Sophie Bloom’s junior year has been a bit of a train wreck. After the world’s greatest kiss re-awakened Sophie’s true identity as Persephone (Goddess of Spring and Savior of Humanity), she fought her dragon-lady guidance counselor to the death, navigated mean girl Bethany’s bitchy troublemaking, and dealt with the betrayal of her backstabbing ex, Kai (sexy Prince of Darkness). You’d think a girl could catch a break.
With Zeus stepping things up, it’s vital that Sophie retrieve Persephone’s memories and discover the location of the ritual to stop Zeus and Hades. So when Aphrodite strikes a deal that can unlock Sophie’s pre-mortal past, what choice does the teen goddess have but to accept?
The mission: stop media mogul Hermes from turning Bethany into a global mega-celebrity. The catch? Aphrodite partners Sophie and Kai to work together … and treat this suicide mission as a date. Which could work out for Sophie’s plan to force Kai to admit his feelings for her–if she doesn’t kill him first.
Add to that the fact that BFF Theo’s love life and other BFF Hannah’s actual life are in Sophie’s hands, and suddenly being a teenager—even a godlike one—seems a bit like … well, hell. Whatever happened to dinner and a movie?
The YA romantic comedy/Greek mythology fireworks continue to fly in My Date From Hell. Love meets comedy with a whole lot of sass in book two of this teen fantasy romance series. Breaking up is easy; dating is deadly.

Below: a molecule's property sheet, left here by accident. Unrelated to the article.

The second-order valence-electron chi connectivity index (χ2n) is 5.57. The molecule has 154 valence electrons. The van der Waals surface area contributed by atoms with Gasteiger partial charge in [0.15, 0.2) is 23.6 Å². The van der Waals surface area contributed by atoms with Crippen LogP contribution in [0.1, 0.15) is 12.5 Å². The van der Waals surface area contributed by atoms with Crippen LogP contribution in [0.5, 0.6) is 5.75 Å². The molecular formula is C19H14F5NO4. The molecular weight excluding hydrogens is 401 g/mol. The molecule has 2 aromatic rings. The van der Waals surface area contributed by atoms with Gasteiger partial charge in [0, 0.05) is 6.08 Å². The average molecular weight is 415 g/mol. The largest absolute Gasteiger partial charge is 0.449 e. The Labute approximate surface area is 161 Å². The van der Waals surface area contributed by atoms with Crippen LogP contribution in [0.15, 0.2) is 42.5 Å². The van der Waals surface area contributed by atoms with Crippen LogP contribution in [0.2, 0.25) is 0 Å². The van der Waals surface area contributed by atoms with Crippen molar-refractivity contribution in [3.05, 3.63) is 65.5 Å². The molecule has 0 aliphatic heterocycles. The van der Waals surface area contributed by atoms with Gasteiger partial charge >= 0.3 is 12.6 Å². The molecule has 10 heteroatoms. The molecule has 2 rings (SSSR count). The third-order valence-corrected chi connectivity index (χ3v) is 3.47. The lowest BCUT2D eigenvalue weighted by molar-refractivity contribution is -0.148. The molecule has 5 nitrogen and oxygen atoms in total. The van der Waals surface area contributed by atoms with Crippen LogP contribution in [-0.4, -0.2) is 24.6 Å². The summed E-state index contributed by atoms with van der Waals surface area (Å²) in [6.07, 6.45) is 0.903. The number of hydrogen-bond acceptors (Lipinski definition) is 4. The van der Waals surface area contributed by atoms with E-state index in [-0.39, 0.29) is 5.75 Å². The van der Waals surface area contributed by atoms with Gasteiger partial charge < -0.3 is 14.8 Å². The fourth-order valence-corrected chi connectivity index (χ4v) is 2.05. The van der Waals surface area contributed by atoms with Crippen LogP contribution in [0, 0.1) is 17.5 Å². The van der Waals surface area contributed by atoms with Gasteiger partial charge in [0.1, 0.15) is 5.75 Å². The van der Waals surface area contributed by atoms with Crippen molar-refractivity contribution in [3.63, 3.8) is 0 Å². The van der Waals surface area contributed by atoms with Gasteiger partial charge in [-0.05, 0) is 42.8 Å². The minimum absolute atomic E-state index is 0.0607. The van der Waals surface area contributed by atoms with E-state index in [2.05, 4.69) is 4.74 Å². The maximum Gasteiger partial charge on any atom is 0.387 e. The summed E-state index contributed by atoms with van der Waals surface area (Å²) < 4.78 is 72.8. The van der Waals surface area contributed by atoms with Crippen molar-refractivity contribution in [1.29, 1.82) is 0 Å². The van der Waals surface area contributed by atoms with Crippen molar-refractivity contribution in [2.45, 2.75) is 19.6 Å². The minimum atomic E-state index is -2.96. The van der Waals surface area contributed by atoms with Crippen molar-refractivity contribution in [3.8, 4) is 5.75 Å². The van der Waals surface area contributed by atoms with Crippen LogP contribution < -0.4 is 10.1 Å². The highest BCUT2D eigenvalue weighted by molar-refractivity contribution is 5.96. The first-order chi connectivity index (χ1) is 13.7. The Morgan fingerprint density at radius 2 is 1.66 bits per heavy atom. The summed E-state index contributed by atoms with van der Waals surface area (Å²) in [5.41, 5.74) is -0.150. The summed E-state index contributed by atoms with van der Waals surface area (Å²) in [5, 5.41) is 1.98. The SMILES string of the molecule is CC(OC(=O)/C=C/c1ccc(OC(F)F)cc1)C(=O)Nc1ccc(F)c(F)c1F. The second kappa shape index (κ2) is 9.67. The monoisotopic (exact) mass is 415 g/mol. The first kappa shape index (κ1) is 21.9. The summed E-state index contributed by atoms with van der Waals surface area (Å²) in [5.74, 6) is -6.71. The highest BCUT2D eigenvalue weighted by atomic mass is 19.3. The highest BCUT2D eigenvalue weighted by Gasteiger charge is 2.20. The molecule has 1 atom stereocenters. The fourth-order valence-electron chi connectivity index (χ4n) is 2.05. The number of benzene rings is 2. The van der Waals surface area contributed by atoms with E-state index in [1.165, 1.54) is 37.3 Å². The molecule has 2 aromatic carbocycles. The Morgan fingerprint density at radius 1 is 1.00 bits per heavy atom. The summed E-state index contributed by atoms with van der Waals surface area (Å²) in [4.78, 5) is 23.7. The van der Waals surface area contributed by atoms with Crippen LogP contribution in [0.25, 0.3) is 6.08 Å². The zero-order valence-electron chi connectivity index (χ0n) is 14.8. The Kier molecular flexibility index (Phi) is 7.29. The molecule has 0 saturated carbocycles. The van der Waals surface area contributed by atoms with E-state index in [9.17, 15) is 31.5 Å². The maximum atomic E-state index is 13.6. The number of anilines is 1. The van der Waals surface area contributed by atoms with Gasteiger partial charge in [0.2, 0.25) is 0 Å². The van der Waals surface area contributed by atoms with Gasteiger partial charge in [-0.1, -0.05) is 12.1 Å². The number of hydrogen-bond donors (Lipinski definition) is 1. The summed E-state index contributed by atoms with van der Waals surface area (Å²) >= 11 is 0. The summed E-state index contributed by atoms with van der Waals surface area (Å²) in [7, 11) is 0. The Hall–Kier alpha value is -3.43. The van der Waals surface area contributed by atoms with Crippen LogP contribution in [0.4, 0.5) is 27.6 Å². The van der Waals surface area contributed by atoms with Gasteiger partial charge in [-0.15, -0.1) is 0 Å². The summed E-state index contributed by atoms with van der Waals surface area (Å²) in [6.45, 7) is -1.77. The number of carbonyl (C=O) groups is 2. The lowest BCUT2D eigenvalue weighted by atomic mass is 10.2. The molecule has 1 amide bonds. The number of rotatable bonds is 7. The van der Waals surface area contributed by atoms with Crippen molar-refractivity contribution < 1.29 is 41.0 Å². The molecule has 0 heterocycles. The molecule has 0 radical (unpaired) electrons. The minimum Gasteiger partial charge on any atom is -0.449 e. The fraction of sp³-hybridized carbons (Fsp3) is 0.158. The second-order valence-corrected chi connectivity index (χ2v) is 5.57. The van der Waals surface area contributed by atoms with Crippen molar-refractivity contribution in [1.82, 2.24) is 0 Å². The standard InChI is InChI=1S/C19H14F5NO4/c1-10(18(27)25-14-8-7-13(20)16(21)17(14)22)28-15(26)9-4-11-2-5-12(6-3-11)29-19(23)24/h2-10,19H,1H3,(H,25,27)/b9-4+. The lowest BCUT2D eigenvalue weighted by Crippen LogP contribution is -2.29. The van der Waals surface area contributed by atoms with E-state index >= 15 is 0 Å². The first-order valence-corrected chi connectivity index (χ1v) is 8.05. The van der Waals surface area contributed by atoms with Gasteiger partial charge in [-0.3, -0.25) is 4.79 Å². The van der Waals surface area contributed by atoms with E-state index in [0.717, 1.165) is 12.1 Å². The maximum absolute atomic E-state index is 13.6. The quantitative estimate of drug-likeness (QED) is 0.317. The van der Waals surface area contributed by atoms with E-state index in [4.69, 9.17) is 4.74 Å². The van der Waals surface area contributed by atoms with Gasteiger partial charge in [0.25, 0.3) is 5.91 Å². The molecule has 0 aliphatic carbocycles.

Targeted Age Group:
How is Writing In Your Genre Different from Others?
Well, first and foremost, I’m writing romantic comedy. So while it’s a lot lighter than many other YA novels out there, it still needs to resonate for my readers in terms of relating to the characters and their flaws. I want to create stories that allow my readers to just laugh, love and lose themselves.
What Advice Would You Give Aspiring Writers?
Keep reading. Good, bad – all stories have something to teach us. Read stories from around the world, read stories that play with language, stories with heavy thematic issues and ones with a lighter touch. And then as you read, keep crafting your own voice.
Sassy girls. Swoony boys. What could go wrong?
1. YA romantic comedy author because her first kiss sucked and she’s compensating.
2. Alter ego of former screenwriter.
3. Sassy minx.
Geeks out over: cool tech.
Squees for: great storytelling.
Delights in: fabulous conversation.
Writes about: where love meets comedy. Awkwardness ensues.
My first YA romantic comedy novel entitled Sam Cruz’s Infallible Guide to Getting Girls, was geared toward a reading audience of 16+. My tween daughter put her foot down and said if I was going to be spending that much time at the computer, it better be for a series she could read. So I wrote this trilogy for her. Plus I loved Greek myths and fairy tales growing up and was always fascinated by the idea of playing around with them.
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